I am still involved in high-performance sport thanks to the education provided by the Institute's Pursuit of Excellence Programme. I want to pass my experience on to the current crop of junior and under 23 athletes and have already started working with them. I have no doubt that future Olympians will emerge from this inspirational group of youngsters.

I am sure there are even more challenges in the future and I hope to use both my sporting experience and formal education, including a degree in Business and Marketing, as I face them down.

Karl Dunne of Canoeing Ireland said: "Eoin has been a great ambassador for the sport of canoeing throughout his career, my overriding impression of Eoin has always been one of professionalism. While he may be hanging up his competitor paddles, Canoeing Ireland are delighted that there is real legacy in Eoin taking up the position as National Coach to the U23 and Junior Canoe Slalom Squads. For the first time in the organisations history we have a true home grown high performance coach . On behalf of all at Canoeing Ireland, I wish Eoin the very best of luck as he moves from the water to the riverbank".

Pat Hickey, President Olympic Council of Ireland and IOC executive Member, said: "Eoin has been a great ambassador for canoeing and for Olympism. I followed his career with interest since he first came to our attention and his 4th place at the Beijing Olympic Games is just one of the many highlights along the way. His training, preparation and attitude has always been most professional and he is a terrific role model for the next generation. I wish him well for the future".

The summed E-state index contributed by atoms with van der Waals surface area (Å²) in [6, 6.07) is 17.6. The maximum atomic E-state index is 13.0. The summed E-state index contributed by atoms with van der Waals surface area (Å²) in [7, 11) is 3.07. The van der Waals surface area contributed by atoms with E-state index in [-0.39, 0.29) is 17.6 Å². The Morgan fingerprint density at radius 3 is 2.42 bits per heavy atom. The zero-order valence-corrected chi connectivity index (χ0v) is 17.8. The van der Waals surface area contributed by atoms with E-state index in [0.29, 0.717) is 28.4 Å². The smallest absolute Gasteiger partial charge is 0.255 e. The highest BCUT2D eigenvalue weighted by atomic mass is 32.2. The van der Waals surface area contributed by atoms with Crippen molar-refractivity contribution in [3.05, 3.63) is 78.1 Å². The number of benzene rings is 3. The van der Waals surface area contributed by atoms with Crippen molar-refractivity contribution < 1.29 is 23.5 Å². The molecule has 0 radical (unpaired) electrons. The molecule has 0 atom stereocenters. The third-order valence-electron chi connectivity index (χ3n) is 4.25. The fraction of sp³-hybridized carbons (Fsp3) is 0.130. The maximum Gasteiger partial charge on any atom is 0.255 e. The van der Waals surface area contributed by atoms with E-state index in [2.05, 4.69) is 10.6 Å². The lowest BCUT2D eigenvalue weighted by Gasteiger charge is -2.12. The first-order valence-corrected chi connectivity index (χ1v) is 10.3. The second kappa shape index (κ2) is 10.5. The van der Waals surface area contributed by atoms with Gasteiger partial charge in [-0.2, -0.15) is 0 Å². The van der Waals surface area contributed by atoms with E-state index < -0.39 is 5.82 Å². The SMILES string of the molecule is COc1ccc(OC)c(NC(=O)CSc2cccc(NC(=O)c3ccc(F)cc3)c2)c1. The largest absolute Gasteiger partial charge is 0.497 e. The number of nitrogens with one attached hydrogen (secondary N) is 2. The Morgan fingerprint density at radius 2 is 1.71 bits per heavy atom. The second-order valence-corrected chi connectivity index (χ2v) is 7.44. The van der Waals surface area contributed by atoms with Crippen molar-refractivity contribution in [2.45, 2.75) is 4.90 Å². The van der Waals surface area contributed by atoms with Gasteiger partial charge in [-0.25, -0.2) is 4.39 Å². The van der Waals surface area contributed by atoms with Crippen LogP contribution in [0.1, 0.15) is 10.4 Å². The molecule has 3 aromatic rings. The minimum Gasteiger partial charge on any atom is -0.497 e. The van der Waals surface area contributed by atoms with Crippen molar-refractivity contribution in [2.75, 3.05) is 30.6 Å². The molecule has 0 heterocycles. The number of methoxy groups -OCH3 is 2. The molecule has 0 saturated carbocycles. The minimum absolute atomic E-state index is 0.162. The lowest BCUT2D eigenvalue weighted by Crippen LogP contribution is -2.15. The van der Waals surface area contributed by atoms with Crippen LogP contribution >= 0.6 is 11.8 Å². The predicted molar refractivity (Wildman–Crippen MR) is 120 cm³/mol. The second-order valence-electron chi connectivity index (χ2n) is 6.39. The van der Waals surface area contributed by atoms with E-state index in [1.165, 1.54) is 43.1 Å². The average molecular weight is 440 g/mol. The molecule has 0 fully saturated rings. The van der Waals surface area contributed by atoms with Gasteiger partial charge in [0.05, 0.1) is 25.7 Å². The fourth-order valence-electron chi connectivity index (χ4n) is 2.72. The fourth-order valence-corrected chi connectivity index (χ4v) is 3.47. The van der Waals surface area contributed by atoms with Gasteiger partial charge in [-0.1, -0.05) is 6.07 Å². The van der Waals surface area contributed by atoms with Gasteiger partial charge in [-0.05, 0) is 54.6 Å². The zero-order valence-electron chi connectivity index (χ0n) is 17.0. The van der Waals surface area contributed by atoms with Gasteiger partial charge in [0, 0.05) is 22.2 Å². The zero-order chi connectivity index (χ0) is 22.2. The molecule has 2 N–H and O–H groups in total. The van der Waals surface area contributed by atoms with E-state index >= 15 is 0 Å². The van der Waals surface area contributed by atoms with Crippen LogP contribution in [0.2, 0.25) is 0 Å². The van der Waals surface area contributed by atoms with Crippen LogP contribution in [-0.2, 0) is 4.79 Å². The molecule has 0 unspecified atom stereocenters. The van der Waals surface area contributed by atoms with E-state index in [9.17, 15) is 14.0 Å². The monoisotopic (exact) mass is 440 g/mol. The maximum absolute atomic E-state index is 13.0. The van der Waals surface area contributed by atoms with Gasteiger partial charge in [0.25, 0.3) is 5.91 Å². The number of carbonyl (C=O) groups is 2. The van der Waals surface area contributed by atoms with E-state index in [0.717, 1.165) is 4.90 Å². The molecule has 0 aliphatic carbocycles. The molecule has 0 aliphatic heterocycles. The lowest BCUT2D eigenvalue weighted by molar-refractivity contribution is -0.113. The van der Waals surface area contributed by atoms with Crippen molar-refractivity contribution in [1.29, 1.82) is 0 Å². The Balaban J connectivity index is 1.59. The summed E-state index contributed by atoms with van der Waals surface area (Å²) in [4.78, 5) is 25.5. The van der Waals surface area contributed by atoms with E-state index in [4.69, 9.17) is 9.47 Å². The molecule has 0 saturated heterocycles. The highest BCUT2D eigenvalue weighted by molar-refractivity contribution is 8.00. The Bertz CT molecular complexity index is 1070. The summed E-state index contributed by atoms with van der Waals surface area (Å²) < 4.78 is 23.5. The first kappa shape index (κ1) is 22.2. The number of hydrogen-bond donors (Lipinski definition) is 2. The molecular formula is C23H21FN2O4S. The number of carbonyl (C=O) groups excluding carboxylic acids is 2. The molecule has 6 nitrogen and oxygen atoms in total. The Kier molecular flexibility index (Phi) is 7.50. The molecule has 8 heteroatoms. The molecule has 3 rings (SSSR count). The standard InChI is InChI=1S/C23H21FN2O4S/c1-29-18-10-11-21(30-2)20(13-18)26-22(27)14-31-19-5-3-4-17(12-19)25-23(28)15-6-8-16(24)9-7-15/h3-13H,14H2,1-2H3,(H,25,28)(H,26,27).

John Treacy, CEO, Irish Sports Council, added: "Eoin is one of the outstanding Irish athletes of his generation. He has had a great career, one we were proud to support. More than that, he is a true gentleman and has always been a pleasure to work with, a professional in every aspect of his preparation and performance. On behalf of the Council I want to wish him well in his retirement from international sport".

Eoin Rheinisch's Main Achievements:

· 3 Time Irish Olympian – Athens 2004, Beijing 2008, London 2012.

· 4th Place at the Beijing Olympics

· World Cup Gold Medallist – La Seu D'Urgell, Spain.

· European and World Championship Finalist.

· 7 Time World Cup Finalist

Published in Canoeing

HM Coastguard dealt with 578 incidents involving canoes and kayaks in 2012. Sadly, there were nine fatalities.

The type of call outs ranged from falling in to the water, fighting with strong winds and rip tides, to a lack of survival equipment. But another key issue is canoes or kayaks that have been found drifting at sea or abandoned on shore. Coastguards often spend valuable time tracking down the owners to check if they're safely ashore or actually in trouble at sea. This occasionally involves a large-scale search and rescue mission, involving coastguard rescue teams, lifeboats and even search and rescue helicopters.

HM Coastguard has now produced a free ID sticker which owners can use to write their contact details on and stick on their canoe or kayak.